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Here’s a little something she wrote for 12 Days of Christmas STORIES (thanks Kate!!!)…
Stars of Wonder
So Christmas wears on, and the presents are all open, the last vestiges of the turkey are finished, and this time two odd thousand years ago the smallest wise man would be asking asking the other two, “Are we nearly there yet?”
The question would not help matters. The charm of trekking across the desert after stars would have largely worn off, and the other two would scowl and hug their cloaks to them in the chill of the desert night.
And the camels would rumble ominously. Even camels’ feet get weary sometimes.
The visit to Herod was not quite what anyone had expected. The almighty power that commands the stars was supposed to have better lines of communication between himself and the powerful leaders of his pet planet. The wise men had banked on it, and the almighty’s systems had been found wanting.
The child who was to be born king of the Jews, it was naturally assumed, would be born with the full knowledge and co-operation of the local king, Herod. And the star gave the visitors no reason to doubt their hypothesis; it glided regally up to Jerusalem, bound ultimately for Bethlehem.
But stars: they can be a tease.
Have you ever tried a telescope? Using one is like playing a fine-tuned instrument. The struggle to get a star in the cross-thread, just in the right place; the precision tuning to get that image perfect.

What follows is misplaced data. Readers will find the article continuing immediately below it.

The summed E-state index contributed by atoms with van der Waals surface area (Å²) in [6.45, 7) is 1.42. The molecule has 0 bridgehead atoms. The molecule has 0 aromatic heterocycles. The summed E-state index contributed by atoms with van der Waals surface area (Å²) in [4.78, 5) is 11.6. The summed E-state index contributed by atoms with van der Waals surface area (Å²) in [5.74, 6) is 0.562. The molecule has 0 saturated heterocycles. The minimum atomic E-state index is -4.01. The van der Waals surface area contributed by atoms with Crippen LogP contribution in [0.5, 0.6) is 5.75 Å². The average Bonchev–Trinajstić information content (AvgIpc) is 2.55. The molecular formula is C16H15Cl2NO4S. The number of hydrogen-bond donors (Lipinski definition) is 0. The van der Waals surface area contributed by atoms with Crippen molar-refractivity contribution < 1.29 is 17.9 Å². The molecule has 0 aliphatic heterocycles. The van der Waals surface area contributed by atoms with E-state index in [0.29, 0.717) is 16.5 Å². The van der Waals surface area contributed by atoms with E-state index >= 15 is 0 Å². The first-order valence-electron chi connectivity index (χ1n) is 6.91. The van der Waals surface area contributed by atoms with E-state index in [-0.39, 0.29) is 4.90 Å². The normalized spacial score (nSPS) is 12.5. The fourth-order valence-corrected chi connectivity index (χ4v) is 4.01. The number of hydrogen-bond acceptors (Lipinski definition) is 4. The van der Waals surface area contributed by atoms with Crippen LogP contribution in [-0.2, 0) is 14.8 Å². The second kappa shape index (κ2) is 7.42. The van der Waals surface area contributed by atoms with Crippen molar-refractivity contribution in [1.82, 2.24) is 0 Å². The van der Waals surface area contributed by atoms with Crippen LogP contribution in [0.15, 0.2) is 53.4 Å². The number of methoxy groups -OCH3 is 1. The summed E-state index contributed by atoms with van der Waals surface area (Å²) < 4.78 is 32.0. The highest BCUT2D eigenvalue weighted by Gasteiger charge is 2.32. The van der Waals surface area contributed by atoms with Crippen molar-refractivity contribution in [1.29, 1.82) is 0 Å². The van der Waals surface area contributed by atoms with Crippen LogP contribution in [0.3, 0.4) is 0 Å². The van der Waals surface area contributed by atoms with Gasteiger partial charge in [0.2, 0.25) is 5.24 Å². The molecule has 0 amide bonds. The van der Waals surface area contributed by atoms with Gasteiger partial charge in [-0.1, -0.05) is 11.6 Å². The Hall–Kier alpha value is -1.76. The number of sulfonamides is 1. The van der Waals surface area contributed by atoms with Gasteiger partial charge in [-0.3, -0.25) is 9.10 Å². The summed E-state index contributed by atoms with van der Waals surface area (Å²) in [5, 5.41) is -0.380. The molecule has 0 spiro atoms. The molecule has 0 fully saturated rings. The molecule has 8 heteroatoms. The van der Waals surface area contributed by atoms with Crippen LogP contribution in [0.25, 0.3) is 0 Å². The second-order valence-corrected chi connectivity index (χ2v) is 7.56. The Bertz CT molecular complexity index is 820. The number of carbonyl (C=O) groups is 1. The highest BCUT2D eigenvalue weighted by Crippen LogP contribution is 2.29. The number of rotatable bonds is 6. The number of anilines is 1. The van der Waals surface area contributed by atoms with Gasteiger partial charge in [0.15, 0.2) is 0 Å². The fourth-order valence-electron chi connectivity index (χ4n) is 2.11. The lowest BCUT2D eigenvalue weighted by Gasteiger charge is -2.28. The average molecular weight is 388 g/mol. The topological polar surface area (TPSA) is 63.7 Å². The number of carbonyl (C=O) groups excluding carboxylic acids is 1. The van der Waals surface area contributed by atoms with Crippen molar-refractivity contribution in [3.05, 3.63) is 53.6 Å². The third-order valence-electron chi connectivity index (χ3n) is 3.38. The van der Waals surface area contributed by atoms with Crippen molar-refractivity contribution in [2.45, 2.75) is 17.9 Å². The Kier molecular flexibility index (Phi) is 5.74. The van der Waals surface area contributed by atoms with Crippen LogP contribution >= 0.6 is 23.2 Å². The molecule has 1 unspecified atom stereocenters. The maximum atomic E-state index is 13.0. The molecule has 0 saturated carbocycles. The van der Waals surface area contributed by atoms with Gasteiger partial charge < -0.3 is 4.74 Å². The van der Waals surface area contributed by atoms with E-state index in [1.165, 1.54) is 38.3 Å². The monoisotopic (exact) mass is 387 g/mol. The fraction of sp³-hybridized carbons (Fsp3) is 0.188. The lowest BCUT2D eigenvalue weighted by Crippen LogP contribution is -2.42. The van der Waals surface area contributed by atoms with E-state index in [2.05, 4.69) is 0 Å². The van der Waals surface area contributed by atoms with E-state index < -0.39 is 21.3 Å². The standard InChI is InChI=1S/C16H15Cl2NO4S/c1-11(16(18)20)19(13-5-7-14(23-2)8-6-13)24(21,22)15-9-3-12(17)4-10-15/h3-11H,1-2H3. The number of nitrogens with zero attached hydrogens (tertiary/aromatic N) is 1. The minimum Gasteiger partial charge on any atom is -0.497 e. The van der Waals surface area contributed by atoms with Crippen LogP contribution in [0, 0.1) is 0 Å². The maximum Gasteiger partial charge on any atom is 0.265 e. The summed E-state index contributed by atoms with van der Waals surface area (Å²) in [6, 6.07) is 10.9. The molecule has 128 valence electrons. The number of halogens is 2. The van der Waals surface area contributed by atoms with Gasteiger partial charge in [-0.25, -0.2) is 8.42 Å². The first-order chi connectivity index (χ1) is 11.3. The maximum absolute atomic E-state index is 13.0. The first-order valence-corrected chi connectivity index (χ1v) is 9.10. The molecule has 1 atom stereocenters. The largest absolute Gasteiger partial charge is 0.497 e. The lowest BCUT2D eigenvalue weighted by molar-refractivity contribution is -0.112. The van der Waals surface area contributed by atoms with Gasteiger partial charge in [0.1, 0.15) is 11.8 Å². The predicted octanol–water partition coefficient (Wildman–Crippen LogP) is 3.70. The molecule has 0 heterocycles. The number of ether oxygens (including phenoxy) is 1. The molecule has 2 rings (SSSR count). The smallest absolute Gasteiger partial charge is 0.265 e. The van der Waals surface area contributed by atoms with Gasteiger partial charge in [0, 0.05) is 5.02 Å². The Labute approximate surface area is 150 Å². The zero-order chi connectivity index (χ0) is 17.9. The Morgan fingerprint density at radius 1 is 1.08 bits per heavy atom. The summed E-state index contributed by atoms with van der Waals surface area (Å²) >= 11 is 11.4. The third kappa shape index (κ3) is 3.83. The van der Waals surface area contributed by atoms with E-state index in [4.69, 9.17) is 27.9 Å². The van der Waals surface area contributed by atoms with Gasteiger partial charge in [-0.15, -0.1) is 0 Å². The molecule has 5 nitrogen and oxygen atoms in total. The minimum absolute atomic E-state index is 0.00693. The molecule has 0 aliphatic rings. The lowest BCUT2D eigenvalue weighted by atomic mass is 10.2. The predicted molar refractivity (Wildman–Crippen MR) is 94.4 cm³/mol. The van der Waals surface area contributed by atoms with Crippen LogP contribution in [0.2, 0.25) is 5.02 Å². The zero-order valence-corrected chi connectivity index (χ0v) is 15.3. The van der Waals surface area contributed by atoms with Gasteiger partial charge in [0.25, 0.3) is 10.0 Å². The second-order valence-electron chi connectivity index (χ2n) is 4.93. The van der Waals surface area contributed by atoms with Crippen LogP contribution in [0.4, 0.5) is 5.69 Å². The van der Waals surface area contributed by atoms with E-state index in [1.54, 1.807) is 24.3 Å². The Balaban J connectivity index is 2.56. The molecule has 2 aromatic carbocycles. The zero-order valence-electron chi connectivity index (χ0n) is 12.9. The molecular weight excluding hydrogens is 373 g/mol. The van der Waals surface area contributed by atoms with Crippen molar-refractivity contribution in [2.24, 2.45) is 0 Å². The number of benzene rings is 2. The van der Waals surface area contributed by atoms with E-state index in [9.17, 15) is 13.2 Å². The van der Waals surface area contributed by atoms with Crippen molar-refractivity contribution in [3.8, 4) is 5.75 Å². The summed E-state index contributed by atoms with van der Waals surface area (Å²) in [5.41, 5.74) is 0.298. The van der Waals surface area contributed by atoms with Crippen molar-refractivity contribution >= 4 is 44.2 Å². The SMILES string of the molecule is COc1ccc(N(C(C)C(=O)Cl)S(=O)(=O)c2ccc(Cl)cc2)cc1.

Tonight we went through the whole thing for the first time with my 10-year-old son. Waiting until after dark, we climbed up onto a plateau into the forest nearby and pointed the telescope at a star. Would it stay still to be observed? It would not. It dodged and weaved like a prizefighter, and because the image is inverted on the telescope when we moved one way to chase it, it would move the other way. And finally, after fifteen minutes of painstaking star-chasing, we trapped it like Tinkerbell, a dancing spot in the firmament, for long enough to view it.
And guess what. It was a sphere. A great, round reddish sphere.
Mars was coming out to play.
Yes, they can be a tease, these celestial bodies. They are anything but static, hurtling through space at 53, 968 miles per hour, but they are held in thrall to a star themselves, and it is that which gives them their game plan, a great space waltz orchestrated by Madame Gravity.
Yet they have their order. The decision to follow a star, it is a huge gamble: every star has its path, but all the paths are part of a crazy whole which walks hand in hand with the Father of Time, Chaos himself.
What must it have been like to be following one of these; for its promises not to be quite as they seemed?
The New Year approaches. Our lives have a certain order, but anything might happen, once midnight chimes.
Who knows how our story will twist and turn?
But each has its trajectory.
When it happens: may you have a Happy New Year.